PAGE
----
In my latest issue of Income Superstars, I told my subscribers about a compelling way to get even more income out of many of the stocks I’ve recommended to them … and it’s a strategy that I’ve discussed before here, too.
But because I think we’re at a time in the markets when this particular approach makes A LOT of sense, I want to talk more about it today.
The approach is known as covered call writing, and while it involves options … it is both conservative and relatively easy to implement.
First, a quick recap of what options are: These contracts allow investors to buy (calls) or sell (puts) a given security at a given price (the “strike”) over a specified timeframe. Each options contract covers 100 shares of the security, known as a “round lot.”
Investors frequently use options as a way to hedge their portfolios or to speculate on a security’s future moves. One advantage of using options is that you put less capital at risk — because buying a contract allows you to control 100 shares for a lot less money than buying the shares outright. Plus, you have strictly limited downside, which is not technically the case with other speculative activities like short selling.
Of course, covered call writing carries even LESS risk than the usual options trades. That’s because rather than trading these “insurance contracts,” you’re selling them to someone else and collecting the premium (the price that investor is willing to pay for the option).
Now, the reason this is called covered call writing is because you are only writing calls on stocks you own.
Yes, it is entirely possible to create and sell a call for a stock you don’t own, but I DO NOT recommend doing it. Known as “naked” writing, it literally leaves you exposed to lots and lots of risk.
As I mentioned, options contracts always involve 100 share lots, so to write a covered call you will need to own 100 shares of a given stock. And that stock will have to be “optionable,” meaning there is an active market trading options on the shares. But don’t worry — nearly all the stocks you own are likely optionable.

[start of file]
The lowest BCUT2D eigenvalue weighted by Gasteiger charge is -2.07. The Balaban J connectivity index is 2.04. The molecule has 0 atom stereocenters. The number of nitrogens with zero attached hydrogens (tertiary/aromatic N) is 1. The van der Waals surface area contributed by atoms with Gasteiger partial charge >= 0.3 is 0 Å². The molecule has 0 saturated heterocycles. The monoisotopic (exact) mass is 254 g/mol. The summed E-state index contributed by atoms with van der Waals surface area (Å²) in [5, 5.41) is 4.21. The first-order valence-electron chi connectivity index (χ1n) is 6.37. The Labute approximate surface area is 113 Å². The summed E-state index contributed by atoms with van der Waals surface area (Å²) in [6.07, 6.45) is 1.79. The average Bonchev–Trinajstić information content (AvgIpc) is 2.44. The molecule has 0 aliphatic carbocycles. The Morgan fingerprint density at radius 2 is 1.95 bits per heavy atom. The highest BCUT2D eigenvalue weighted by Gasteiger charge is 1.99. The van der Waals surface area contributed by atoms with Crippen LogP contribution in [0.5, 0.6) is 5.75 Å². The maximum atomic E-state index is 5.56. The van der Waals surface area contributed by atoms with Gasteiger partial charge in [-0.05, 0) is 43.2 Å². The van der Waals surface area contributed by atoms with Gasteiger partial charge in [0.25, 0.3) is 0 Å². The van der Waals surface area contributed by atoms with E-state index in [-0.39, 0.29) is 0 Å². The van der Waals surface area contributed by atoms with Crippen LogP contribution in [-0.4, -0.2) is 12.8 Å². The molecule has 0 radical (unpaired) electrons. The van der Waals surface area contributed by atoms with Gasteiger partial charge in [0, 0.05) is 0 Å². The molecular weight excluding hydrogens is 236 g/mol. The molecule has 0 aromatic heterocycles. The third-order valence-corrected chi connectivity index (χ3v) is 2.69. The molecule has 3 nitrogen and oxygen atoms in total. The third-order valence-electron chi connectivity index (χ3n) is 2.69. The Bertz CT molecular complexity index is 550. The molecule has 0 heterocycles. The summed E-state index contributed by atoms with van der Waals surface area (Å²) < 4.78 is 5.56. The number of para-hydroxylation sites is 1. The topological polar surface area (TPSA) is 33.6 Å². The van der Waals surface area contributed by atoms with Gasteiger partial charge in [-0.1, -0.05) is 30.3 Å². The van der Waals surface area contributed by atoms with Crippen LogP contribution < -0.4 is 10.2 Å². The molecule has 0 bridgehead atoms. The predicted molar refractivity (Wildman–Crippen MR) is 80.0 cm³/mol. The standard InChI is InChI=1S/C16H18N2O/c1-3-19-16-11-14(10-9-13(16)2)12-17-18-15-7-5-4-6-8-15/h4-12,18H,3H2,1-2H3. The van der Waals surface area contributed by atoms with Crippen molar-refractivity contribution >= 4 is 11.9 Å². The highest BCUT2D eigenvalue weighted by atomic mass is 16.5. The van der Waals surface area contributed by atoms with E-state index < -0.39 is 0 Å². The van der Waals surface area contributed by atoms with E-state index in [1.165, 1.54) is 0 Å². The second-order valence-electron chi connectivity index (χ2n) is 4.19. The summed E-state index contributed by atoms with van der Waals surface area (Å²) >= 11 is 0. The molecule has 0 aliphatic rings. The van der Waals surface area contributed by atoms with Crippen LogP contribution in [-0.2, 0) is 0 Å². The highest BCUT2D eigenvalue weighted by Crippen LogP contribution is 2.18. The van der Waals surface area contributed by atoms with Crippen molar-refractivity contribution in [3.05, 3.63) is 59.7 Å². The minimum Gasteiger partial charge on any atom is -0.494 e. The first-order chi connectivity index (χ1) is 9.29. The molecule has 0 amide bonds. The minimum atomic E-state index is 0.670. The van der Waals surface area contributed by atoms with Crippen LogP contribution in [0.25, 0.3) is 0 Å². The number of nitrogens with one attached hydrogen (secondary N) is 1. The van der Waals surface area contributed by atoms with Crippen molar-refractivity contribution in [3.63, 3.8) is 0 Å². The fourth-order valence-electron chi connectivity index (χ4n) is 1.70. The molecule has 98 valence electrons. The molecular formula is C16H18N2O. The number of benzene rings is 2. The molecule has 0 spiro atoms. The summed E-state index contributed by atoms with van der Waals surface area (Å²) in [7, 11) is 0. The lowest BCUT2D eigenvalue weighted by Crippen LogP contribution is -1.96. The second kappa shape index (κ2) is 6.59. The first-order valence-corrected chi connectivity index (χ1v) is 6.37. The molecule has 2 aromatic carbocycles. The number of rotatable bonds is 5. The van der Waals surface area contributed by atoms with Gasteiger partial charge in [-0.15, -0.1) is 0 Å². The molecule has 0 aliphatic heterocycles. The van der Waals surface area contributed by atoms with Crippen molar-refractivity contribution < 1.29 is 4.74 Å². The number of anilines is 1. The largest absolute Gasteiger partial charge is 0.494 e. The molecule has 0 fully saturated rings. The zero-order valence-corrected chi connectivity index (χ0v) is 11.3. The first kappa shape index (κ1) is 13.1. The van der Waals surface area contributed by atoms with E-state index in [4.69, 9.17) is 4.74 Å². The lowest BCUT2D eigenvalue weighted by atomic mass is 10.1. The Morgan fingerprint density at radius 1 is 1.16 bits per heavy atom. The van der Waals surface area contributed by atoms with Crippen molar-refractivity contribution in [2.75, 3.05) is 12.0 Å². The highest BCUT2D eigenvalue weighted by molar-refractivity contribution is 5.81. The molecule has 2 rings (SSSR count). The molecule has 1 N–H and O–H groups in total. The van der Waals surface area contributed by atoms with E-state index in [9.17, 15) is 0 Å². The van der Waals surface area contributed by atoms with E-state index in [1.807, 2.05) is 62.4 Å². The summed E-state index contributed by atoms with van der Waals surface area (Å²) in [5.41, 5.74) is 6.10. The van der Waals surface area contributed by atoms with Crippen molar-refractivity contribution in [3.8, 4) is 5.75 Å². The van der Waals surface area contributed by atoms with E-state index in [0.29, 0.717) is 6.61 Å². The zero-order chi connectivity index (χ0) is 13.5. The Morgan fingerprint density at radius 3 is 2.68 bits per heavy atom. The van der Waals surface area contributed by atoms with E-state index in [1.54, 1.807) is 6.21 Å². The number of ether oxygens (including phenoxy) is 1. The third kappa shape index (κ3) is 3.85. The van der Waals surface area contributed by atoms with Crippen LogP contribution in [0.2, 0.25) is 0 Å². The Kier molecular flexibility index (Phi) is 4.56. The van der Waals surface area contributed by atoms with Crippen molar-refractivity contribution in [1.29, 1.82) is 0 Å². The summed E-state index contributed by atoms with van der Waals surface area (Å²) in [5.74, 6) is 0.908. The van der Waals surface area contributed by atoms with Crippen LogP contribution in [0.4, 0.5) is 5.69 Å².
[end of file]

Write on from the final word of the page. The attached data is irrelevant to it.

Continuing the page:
Okay, so you’ve got your 100 shares of an optionable stock. Now what?
The first step is making sure your brokerage account is set up to write options. But this is easily accomplished with a simple form or two.
Next, you need to find out what kind of contract you want to write. This is really part art and part science, but the idea is typically writing contracts that are “out of the money.” In other words, you want to sell a contract with a strike price HIGHER than the underlying stock’s current one (or at least higher than the price you paid for the shares).
Let’s walk through an example to see why. To keep things simple, we’ll use 100 shares of a hypothetical stock that you just purchased for $30 a share.
After scanning the options market, you decide to write a contract that expires in September with a strike price of $35. You see that this contract is selling for $1.50. Again, because the contract covers 100 shares you must multiply the price times 100 meaning the actual premium you will collect is $150!
Now it’s just a matter of placing your order, either online or with your broker over the phone.
Once the contract is created and sold, you will receive the premium (minus commissions) in your account. This windfall is yours to keep no matter what happens next!
In other words, with covered call writing, you always collect a nice little “dividend” immediately. But your potential profits don’t stop there. The rest of the story can play out in a few different ways. Let’s go through each scenario one at a time …
If the stock price fails to rise above the strike price of the contract, the investor who bought your call option will let it expire worthless. You get to keep your stake in the company, plus the money you collected for the option. End of story.
The same is true if the stock goes nowhere or down during the life of the contract. And it’s even true if the stock temporarily goes above the strike price but the investor holding your option fails to exercise it.
Also, once the contract expires you are free to write a new call with a new strike price and a new timeframe, which means you can continue collecting more and more premiums in the process.
Meanwhile, the last possible scenario is that the stock rises above the strike price and the investor exercises the option before it expires.
In this case, you will be forced to sell your shares to the options holder AT the strike price. This is your only obligation. You can never be forced to sell the shares at any price other than the strike price!
In other words, the worst thing that can happen with covered call writing is that you will be forced to part with your shares for the predetermined strike price.
But think about what that means … essentially, you’ve made money from the sale of the option … from any dividends paid along the way … and from the exercise of the option itself (again, as long as you picked an appropriate strike price).
And you can always buy the stock back later if you want to!
In short, this is a great approach to use to get more income right now … especially with the stock’s momentum recently slowing.
P.S. And for more on advanced income strategies like covered call writing … plus details on all of the dividend stocks I’m currently recommending … just click here.